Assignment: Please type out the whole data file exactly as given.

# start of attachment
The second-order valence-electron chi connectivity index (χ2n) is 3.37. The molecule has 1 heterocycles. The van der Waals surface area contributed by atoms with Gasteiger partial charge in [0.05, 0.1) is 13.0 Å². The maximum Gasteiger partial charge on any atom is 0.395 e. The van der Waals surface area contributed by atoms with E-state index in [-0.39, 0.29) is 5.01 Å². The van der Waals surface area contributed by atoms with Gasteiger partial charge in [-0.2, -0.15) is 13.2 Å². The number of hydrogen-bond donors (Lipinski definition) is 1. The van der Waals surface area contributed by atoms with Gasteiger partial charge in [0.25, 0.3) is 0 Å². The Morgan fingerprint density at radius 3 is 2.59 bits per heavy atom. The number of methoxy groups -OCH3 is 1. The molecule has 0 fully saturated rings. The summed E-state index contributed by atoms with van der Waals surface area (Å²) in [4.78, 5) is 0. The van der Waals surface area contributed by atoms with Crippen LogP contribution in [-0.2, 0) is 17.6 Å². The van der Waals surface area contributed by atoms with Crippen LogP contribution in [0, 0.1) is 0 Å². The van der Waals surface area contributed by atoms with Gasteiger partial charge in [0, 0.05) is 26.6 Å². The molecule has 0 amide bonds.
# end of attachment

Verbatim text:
The second-order valence-electron chi connectivity index (χ2n) is 3.37. The molecule has 1 heterocycles. The van der Waals surface area contributed by atoms with Gasteiger partial charge in [0.05, 0.1) is 13.0 Å². The maximum Gasteiger partial charge on any atom is 0.395 e. The van der Waals surface area contributed by atoms with E-state index in [-0.39, 0.29) is 5.01 Å². The van der Waals surface area contributed by atoms with Gasteiger partial charge in [-0.2, -0.15) is 13.2 Å². The number of hydrogen-bond donors (Lipinski definition) is 1. The van der Waals surface area contributed by atoms with Gasteiger partial charge in [0.25, 0.3) is 0 Å². The Morgan fingerprint density at radius 3 is 2.59 bits per heavy atom. The number of methoxy groups -OCH3 is 1. The molecule has 0 fully saturated rings. The summed E-state index contributed by atoms with van der Waals surface area (Å²) in [4.78, 5) is 0. The van der Waals surface area contributed by atoms with Crippen LogP contribution in [-0.2, 0) is 17.6 Å². The van der Waals surface area contributed by atoms with Crippen LogP contribution in [0, 0.1) is 0 Å². The van der Waals surface area contributed by atoms with Gasteiger partial charge in [0, 0.05) is 26.6 Å². The molecule has 0 amide bonds.